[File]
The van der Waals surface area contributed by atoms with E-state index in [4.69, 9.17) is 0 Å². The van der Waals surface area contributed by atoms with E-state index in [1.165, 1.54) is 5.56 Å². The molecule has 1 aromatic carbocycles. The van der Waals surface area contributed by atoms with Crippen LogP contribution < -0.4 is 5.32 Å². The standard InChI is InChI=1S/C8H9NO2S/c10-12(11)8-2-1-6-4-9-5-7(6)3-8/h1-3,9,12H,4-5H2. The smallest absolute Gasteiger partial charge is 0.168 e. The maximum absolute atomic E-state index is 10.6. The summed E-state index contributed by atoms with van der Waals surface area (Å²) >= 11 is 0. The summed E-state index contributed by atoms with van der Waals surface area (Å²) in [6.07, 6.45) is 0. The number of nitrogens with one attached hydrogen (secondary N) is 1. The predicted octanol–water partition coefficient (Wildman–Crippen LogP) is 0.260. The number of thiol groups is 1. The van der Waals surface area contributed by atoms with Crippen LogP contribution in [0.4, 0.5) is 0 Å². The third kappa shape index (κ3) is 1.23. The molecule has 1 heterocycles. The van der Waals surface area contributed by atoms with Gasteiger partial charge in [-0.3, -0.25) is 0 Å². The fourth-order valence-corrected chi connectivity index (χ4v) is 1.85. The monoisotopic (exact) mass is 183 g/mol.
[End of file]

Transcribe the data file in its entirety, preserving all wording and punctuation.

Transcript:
The van der Waals surface area contributed by atoms with E-state index in [4.69, 9.17) is 0 Å². The van der Waals surface area contributed by atoms with E-state index in [1.165, 1.54) is 5.56 Å². The molecule has 1 aromatic carbocycles. The van der Waals surface area contributed by atoms with Crippen LogP contribution < -0.4 is 5.32 Å². The standard InChI is InChI=1S/C8H9NO2S/c10-12(11)8-2-1-6-4-9-5-7(6)3-8/h1-3,9,12H,4-5H2. The smallest absolute Gasteiger partial charge is 0.168 e. The maximum absolute atomic E-state index is 10.6. The summed E-state index contributed by atoms with van der Waals surface area (Å²) >= 11 is 0. The summed E-state index contributed by atoms with van der Waals surface area (Å²) in [6.07, 6.45) is 0. The number of nitrogens with one attached hydrogen (secondary N) is 1. The predicted octanol–water partition coefficient (Wildman–Crippen LogP) is 0.260. The number of thiol groups is 1. The van der Waals surface area contributed by atoms with Crippen LogP contribution in [0.4, 0.5) is 0 Å². The third kappa shape index (κ3) is 1.23. The molecule has 1 heterocycles. The van der Waals surface area contributed by atoms with Gasteiger partial charge in [-0.3, -0.25) is 0 Å². The fourth-order valence-corrected chi connectivity index (χ4v) is 1.85. The monoisotopic (exact) mass is 183 g/mol.